U.S. Secretary of State Antony J. Blinken’s trip to Kenya, Nigeria and Senegal last week was ‘productive’, ‘constructive’ and ‘excellent’, the State Department said on Monday.
“As you know, as you alluded to, the Secretary did return from his first travel to sub-Saharan Africa – I suppose it was late Saturday night, early Sunday morning by the time we got back. And it really was a productive, a constructive, an excellent trip to all three countries,” State Department spokesperson Ned Price said at a news conference in Washington when asked to characterize the trip.
“The Secretary just returned from his first official visit to sub-Saharan Africa. He was in Kenya, Nigeria, Senegal. He said really great things about those countries – jollof rice in Nigeria, teraanga hospitality in Senegal. I was wondering if you can go back to that trip and give us the key agreements, achievement. And also, in his discussion with President Kenyatta, Buhari, and so on, what was the feedback like? Do they believe America is really back, diplomacy is really back? And was the Secretary given a new name and a traditional title in Nigeria?” Today News Africa’s Simon Ateba asked Price.
Price said, “You had an opportunity to hear from the Secretary in each stop in the context of his bilateral engagements, in the context of his civil society engagements, in the context of his press conferences with his counterparts, of the broad agenda that we share not only with these three African countries but with many countries across the continent more broadly. And in each stop, you heard an emphasis on the challenges that, if we are going to be in a position to solve, we have to work on together, including with the countries of Africa. And of course, on that list are issues like climate, issues like COVID. It is achieving a sustainable global economic recovery, including for these three countries and for the broader continent, countries that in some cases, like many countries around the world, whose economic growth has been stunted by the onset of COVID-19.
“We also share a number of interests with these countries – security interests. Our economic ties, in many cases, are quite deep and have the potential to become even deeper. And in all three, we discussed the values that need to be at the core of these relationships, including human rights, democratic governance. These are three countries that, in a couple cases, will have elections within the next two or so years, and both have before been a model for the rest of the continent and beyond, and again, have the potential to be a model when it comes to democracy and democratic governance for the continent and well beyond.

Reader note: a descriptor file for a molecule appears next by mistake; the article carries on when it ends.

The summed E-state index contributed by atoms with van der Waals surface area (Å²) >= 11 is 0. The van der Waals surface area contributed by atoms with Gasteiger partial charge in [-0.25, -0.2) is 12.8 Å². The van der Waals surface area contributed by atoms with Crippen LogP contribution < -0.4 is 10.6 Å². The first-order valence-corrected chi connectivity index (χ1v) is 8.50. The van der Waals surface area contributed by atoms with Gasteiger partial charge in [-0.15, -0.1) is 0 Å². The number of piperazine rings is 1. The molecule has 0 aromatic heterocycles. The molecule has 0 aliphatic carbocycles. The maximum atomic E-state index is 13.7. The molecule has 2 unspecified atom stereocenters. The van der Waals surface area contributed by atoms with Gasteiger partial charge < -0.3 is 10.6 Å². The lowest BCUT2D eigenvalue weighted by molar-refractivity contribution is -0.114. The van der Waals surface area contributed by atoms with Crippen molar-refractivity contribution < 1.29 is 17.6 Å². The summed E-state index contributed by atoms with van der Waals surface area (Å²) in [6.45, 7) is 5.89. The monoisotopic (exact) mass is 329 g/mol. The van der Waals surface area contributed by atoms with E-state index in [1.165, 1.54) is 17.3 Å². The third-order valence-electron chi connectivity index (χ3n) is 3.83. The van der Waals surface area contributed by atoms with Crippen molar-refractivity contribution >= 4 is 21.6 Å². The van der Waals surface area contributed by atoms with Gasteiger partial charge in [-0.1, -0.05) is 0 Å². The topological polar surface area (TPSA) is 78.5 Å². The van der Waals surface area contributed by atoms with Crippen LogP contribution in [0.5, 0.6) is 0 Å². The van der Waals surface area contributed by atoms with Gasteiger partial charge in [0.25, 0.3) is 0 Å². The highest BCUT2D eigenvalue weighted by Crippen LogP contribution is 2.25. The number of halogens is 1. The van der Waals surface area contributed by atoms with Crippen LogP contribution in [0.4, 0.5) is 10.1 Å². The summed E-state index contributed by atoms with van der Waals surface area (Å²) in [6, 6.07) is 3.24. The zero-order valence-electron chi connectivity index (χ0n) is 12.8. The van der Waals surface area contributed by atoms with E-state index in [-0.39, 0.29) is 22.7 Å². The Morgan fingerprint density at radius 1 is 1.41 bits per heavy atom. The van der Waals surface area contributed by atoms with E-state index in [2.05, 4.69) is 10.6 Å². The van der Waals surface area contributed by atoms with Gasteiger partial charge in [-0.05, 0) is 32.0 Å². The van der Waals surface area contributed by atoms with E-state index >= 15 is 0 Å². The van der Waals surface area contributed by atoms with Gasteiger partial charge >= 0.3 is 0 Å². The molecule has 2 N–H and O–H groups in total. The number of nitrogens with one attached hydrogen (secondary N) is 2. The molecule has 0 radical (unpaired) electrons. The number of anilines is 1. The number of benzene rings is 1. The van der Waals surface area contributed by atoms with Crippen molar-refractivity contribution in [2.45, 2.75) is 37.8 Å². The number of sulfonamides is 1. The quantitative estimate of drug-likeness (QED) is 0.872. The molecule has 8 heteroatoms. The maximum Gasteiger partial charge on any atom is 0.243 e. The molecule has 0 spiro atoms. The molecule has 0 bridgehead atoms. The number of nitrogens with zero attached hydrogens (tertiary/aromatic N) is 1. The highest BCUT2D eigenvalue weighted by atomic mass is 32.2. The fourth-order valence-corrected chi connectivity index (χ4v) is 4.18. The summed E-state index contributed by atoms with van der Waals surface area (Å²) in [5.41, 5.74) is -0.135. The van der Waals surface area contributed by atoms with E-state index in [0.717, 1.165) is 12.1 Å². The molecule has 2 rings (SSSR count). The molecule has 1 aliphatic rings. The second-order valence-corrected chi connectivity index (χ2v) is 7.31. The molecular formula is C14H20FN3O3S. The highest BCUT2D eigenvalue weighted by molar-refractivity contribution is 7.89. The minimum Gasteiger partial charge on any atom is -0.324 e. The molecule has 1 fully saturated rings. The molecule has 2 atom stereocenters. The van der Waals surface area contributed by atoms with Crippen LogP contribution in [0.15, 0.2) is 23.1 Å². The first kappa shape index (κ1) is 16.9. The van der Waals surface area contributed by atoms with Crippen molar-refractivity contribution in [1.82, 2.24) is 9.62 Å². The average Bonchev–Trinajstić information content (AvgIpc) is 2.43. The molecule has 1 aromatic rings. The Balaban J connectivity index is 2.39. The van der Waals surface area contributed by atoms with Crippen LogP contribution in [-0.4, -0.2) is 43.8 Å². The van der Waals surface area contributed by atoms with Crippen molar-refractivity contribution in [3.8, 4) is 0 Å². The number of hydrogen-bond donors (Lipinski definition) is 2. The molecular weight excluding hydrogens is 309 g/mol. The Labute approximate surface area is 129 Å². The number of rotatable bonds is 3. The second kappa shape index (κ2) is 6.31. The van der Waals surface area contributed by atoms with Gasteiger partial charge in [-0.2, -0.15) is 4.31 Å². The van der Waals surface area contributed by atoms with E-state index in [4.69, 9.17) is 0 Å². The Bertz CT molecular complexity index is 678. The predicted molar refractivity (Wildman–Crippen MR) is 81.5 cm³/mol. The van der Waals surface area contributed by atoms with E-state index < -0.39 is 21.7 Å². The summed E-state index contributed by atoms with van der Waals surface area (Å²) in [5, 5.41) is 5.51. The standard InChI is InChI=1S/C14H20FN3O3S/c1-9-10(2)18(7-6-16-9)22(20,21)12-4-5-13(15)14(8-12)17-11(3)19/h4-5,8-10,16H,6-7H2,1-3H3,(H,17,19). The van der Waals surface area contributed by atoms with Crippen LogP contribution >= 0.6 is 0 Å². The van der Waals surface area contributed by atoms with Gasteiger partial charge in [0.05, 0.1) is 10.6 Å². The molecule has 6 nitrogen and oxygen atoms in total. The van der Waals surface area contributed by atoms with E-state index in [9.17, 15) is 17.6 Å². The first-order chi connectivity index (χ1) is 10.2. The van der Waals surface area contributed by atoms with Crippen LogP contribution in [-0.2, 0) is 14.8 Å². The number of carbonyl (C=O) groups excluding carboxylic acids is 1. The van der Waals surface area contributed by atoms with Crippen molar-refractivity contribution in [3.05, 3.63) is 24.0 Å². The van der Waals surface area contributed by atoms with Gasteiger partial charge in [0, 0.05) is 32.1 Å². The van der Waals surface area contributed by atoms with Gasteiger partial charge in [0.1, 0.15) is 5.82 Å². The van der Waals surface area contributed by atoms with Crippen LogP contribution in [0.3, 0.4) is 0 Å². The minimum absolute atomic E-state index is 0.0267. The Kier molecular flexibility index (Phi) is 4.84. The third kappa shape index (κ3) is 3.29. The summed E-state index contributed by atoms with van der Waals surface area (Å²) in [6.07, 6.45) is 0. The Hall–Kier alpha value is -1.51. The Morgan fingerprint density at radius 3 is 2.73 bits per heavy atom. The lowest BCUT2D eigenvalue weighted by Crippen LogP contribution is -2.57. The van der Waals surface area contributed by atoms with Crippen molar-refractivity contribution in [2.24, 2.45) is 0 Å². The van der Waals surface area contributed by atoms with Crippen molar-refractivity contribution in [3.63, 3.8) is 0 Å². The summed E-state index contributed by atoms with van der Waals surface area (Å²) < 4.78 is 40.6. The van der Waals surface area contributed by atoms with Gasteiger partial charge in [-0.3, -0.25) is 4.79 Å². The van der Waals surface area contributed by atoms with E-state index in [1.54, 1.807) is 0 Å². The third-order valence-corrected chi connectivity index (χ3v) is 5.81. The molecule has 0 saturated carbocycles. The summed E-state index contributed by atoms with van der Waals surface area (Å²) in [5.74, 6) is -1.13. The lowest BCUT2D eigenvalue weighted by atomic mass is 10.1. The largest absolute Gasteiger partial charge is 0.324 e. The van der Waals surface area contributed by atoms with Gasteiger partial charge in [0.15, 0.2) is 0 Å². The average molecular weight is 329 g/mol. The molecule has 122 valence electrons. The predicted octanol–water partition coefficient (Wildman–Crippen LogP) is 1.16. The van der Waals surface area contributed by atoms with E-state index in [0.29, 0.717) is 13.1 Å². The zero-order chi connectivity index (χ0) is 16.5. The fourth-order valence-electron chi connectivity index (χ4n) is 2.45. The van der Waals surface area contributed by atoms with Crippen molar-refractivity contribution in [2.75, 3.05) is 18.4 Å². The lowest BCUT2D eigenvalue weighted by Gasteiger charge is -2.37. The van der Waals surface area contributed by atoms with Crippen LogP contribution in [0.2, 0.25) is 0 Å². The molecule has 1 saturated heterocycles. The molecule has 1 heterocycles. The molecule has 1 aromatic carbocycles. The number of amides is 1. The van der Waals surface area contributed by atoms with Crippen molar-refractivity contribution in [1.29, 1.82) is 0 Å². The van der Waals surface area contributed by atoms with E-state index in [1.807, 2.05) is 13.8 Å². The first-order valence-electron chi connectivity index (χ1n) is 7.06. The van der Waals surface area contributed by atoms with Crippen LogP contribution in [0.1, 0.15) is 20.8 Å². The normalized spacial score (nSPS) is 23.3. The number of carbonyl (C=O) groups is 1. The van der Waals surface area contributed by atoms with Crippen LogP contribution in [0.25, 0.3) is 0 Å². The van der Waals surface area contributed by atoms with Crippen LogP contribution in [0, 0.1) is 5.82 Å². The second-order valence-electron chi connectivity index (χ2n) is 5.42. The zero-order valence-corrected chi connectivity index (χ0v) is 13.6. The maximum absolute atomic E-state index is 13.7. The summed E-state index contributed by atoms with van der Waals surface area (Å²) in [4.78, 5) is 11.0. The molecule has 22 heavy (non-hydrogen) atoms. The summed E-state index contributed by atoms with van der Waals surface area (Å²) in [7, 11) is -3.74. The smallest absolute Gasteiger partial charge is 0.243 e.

“But this was a trip that was more than about just those three countries. We spoke to themes on this trip – again, climate change, COVID, shared security challenges, economic ties – that are broader than those three countries. And they’re themes that are transcontinental in their nature in that they apply equally to many countries across the continent. And in Abuja, the Secretary laid out in a speech, an extended set of remarks at ECOWAS, an important regional institution, the approach we take to the continent. And that is one of partnership, of true partnership, and he explained at some length what that true partnership means.
“Final points on this: We often think of and talk about partnership in the bilateral context or in the regional context, government-to-government partnerships. But our relationships with these three countries, with many countries across Africa, transcend the official relationships. And there are people-to-people ties that are really at the heart of many of these relationships, and that is why this administration and previous administrations have invested so heavily in the human capital across Africa with programs like the Young African Leaders Initiative, or YALI.
“While he was in these countries, the Secretary had an opportunity to meet with several YALI alums to hear about their tremendous successes in using the skills, using the connections, taking advantage of the experiences that they had in YALI or other IVLP programs, taking those back to their home countries and really being leaders in their own right to help shape, to help craft the more secure, more prosperous future that the United States seeks to partner with these countries and with the continent at large to achieve.”
On the whether the Secretary was given a new name or a traditional title in Nigeria, Price said, “I am actually not aware that a traditional name was bestowed, but if one was, I’ll follow up with you on that.”
Price also commented on the U.S.-Africa Leaders Summit President Joseph R. Biden Jr. announced last week that he will be hosting next year. He was asked to provide more details on the summit and when it will take place.
“In terms of the U.S-Africa Leaders Summit, the Secretary announced this in his speech in Abuja, and what he said, what he spoke to was President Biden’s intention next year to convene a summit with the leaders of our African partners,” Price said. “This is something that the Obama-Biden administration did in 2014 – in August of 2014. As I recall, it was an opportunity to bring to Washington dozens of heads of state, heads of government, to deepen at the time our cooperation on the sets of issues that were most relevant then. We are now some seven years, we will be perhaps closer to eight years, removed from that opportunity to bring to the United States many heads of state in government from Africa. So there are in some ways old challenges, traditional challenges that remain, but in many ways new challenges that confront us. And the leaders summit that the President intends to convene next year will be an opportunity to address those issues as well. I know it’s something the Secretary looks forward to and the President as well.”
A date has not been announced formally yet.